Wisconsin Positioned Well for Winter, Spring Shipping

Published online: Jan 20, 2017 Tad Thompson, The Produce News
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Amid their winter potato shipping season, Wisconsin potato growers are enjoying a very positive season, according to Tamas Houlihan, executive director of the Wisconsin Potato & Vegetable Growers Association.

Houlihan says Wisconsin’s potato volume is down about 8 percent from the 2015 crop. One reducing factor was too much rain in August and September. Furthermore, 2015 brought Wisconsin a bumper potato crop. Wisconsin harvested 26 million hundredweight in 2016, down from 28 million the previous season.

The 2016 crop yielded about 430 hundredweight per acre. In the previous growing season, the figure was over 450 per acre. Furthermore, there was a 1,000-acre drop in 2016 plantings from 63,000 acres the previous year.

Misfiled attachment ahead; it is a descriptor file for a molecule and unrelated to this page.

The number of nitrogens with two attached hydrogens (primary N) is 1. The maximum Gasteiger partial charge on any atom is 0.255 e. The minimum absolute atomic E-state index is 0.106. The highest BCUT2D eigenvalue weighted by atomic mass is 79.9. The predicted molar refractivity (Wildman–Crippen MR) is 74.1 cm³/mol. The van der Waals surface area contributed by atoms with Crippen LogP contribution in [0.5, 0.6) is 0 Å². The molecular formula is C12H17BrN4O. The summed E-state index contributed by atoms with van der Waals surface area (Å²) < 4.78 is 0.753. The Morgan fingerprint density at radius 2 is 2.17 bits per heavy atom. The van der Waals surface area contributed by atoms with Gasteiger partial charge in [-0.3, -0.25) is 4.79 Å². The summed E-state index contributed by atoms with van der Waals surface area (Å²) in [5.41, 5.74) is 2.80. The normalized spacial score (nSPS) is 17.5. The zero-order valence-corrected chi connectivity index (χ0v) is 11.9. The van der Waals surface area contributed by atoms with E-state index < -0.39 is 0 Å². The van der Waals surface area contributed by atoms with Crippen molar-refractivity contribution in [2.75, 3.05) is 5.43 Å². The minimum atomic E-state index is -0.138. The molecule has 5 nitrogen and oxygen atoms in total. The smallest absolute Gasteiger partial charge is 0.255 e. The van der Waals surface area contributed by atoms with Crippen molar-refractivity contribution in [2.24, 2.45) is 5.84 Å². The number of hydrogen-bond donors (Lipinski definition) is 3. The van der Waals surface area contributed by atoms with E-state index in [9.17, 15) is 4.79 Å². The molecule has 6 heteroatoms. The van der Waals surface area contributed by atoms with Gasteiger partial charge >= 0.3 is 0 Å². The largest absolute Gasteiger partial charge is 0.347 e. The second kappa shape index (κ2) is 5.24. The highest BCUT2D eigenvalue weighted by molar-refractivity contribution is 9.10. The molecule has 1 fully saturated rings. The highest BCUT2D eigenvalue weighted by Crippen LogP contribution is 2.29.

Wisconsin growers are still doing a good job of marketing and getting value for their crop,” Houlihan says. “We have excellent quality.”

Wisconsin potato growers are expected to slow down their shipping volume “since supplies are a little lower,” says Houlihan. “We will have to pace out shipments to match supplies through the spring and summer. A lot of the bigger houses ship through the year, but they may need to pace it out to make it through the spring and summer.”

Of the national potato business, Houlihan adds, “I don’t think prices will be quite as high.”

Red River Valley growers endured tremendous amounts of rain late in their harvest season, so they are  a little short. But the shortage in the Red River Valley and Wisconsin “maybe will be made up” by the large potato volume coming from Idaho, says Houlihan.

Houlihan praises Wisconsin growers, who he says “have capitalized on their outstanding reputation in producing a high-quality crop.” The state’s growers have also built their reputation “by being very responsive in customer service; in a lot of cases bringing delivery overnight. When customers need it tomorrow, they find a load and get it on time when the customers need it.”

Houlihan also credited Wisconsin growers’ environmental stewardship in building a strong reputation.

Wisconsin’s importance to the national produce industry comes in part from producing many potato varieties. These include reds, russets, yellows, fingerlings and other specialty varieties.

“We have what a buyer needs,” says Houlihan.


Source: The Produce News